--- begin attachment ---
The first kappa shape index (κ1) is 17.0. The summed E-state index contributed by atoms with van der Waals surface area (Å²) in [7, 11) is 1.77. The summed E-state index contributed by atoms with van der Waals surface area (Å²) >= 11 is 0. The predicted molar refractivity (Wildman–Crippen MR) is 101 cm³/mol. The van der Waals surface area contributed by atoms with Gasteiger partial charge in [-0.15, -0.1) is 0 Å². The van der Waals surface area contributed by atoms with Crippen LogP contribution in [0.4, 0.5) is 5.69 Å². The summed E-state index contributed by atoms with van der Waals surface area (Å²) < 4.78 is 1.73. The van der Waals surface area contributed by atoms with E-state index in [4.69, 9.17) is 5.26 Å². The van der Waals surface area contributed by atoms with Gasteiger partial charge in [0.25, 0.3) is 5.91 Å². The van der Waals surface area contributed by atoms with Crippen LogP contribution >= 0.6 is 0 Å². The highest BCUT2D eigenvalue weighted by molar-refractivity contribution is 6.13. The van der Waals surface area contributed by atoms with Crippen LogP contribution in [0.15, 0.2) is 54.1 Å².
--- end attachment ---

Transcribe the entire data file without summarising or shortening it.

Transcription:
The first kappa shape index (κ1) is 17.0. The summed E-state index contributed by atoms with van der Waals surface area (Å²) in [7, 11) is 1.77. The summed E-state index contributed by atoms with van der Waals surface area (Å²) >= 11 is 0. The predicted molar refractivity (Wildman–Crippen MR) is 101 cm³/mol. The van der Waals surface area contributed by atoms with Gasteiger partial charge in [-0.15, -0.1) is 0 Å². The van der Waals surface area contributed by atoms with Crippen LogP contribution in [0.4, 0.5) is 5.69 Å². The summed E-state index contributed by atoms with van der Waals surface area (Å²) < 4.78 is 1.73. The van der Waals surface area contributed by atoms with E-state index in [4.69, 9.17) is 5.26 Å². The van der Waals surface area contributed by atoms with Gasteiger partial charge in [0.25, 0.3) is 5.91 Å². The van der Waals surface area contributed by atoms with Crippen LogP contribution >= 0.6 is 0 Å². The highest BCUT2D eigenvalue weighted by molar-refractivity contribution is 6.13. The van der Waals surface area contributed by atoms with Crippen LogP contribution in [0.15, 0.2) is 54.1 Å².